Facilities can also be designed to reduce stress on patients, families and staff. "People are drawn to health care because they want to serve, but caretakers are always giving. They need to be reminded to care for themselves, or they can't provide healing to patients day-in and day-out," says Julie Schmidt, CEO of the Woodwinds Health Campus in Woodbury, Minn. One popular approach is to bring nature and warmth inside. Ms. Schmidt, a former practicing nurse, helped oversee the design and construction of the expansive Woodwinds campus that — thanks to its healing garden and woods, fireplaces, maximal use of natural daylight and earth-tone palette — feels more like a welcoming hotel than a hospital.

Daylight is key. The Center for Health Design's review of the published research shows that natural light regulates our circadian rhythms, which reduces depression, improves sleep patterns, improves mood and even reduces lengths of hospital stays. Good lighting levels can also reduce errors during such complex visual tasks as medication dispensing.

"Research shows that patients use less pain medication, recover faster and leave the hospital more quickly when their rooms have good natural light exposure," says Ms. Herbert. Just as importantly, daylighting and other features may even improve staff retention. Two years after opening a new hospital with lots of natural light, improved airflow, separation of public and patient transport areas and a homelike patient room design, principals at Parrish Medical Center in Titusville, Fla., reported that staff turnover declined to 13 percent annually, down from the low 20s in its old facility.

Other popular stress-reducing design features include family zones, which offer such amenities as Internet access, refrigerators, chairbeds, TVs, and ambient temperature and lighting control. Designers at the St. Alphonsus Regional Medical Center in Boise, Idaho, reduced noise levels by adding carpet to hallways, installing acoustical tiles on walls and ceilings, and relocating machinery and nurse charting away from patients.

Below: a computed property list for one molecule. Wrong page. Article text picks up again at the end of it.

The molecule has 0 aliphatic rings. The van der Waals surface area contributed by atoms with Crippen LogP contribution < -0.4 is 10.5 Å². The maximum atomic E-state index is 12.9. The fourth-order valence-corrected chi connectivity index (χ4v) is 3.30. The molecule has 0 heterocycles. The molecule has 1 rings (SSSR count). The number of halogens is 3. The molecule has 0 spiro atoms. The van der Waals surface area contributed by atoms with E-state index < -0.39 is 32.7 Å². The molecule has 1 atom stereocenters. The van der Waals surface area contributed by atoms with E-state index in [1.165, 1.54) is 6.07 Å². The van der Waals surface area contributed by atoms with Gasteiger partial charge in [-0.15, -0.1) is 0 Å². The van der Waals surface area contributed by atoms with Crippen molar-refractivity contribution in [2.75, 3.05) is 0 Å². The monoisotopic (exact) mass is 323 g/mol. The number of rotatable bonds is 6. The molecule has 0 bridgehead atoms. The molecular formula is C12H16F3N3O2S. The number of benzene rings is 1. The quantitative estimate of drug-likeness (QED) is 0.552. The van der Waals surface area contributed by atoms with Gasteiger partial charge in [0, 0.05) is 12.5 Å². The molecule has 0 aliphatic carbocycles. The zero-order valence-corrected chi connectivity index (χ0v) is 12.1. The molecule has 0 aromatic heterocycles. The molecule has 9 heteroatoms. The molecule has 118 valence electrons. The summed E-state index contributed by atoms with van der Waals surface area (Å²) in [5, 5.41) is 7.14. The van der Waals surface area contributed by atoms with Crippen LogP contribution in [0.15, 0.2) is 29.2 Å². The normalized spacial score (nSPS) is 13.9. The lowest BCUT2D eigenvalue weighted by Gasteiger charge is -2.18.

3 Quick Design Tips

  • Make sure there's room for all employees to have desk space to work together. Having to put someone in a back room at a desk to do her work means she won't be available to help greet patients, assist with admitting, answer phones and accept deliveries.
  • In a two-OR facility, build the utility room for instrument care between the two ORs. This lets the tech flow back and forth between the two rooms for faster turnover and quicker access to supplies needed on demand.
  • ORs should have double doors on the walls — one for entry from pre-op and one for exit into the discharge area. It makes for a quicker flow and you won't have stretcher traffic running into each other.

Carrie L. McCown, RN
ASC Director
NovaMed Surgery Center of Warrensburg (Mo.)
[email protected]

Worth it?
Advocates of evidence-based design say one of its great benefits is that it lets healthcare facilities demonstrate their values to the community and staff. From an economic standpoint, however, is it worth it? Ms. Herbert, whose community hospital cost $150 million to build, says her construction costs were just under $300 per square foot. "Preliminary research suggests that evidence-based design increases the total project cost by two to three percent," she says. "But if we achieve all the things we expect to achieve, it will more than pay for itself, and very quickly."

To make evidence-based design work, say advocates, don't rely on traditional costing models that focus only on construction and project expenses. Look a few years into the future, and think of your new facility as the investment that it is, they say. And, adds Ms. Herbert, hang onto your vision. "Our biggest challenge was having our vision challenged throughout this entire process. We constantly found ourselves in a position of defending and explaining the vision and working to hold onto it," she says. "We now have a non-traditional facility in many ways, and we have it because we had strength of conviction."

For Ms. Herbert and Ms. Bush, it was well worth it. "We truly believe we're changing the course of health care," says Ms. Bush. "Think about how many lives you'll change — not just those of patients but everyone else who touches the facility. That's all there is in life. Even in my busiest moments, I think about this. I think about what an honor it is."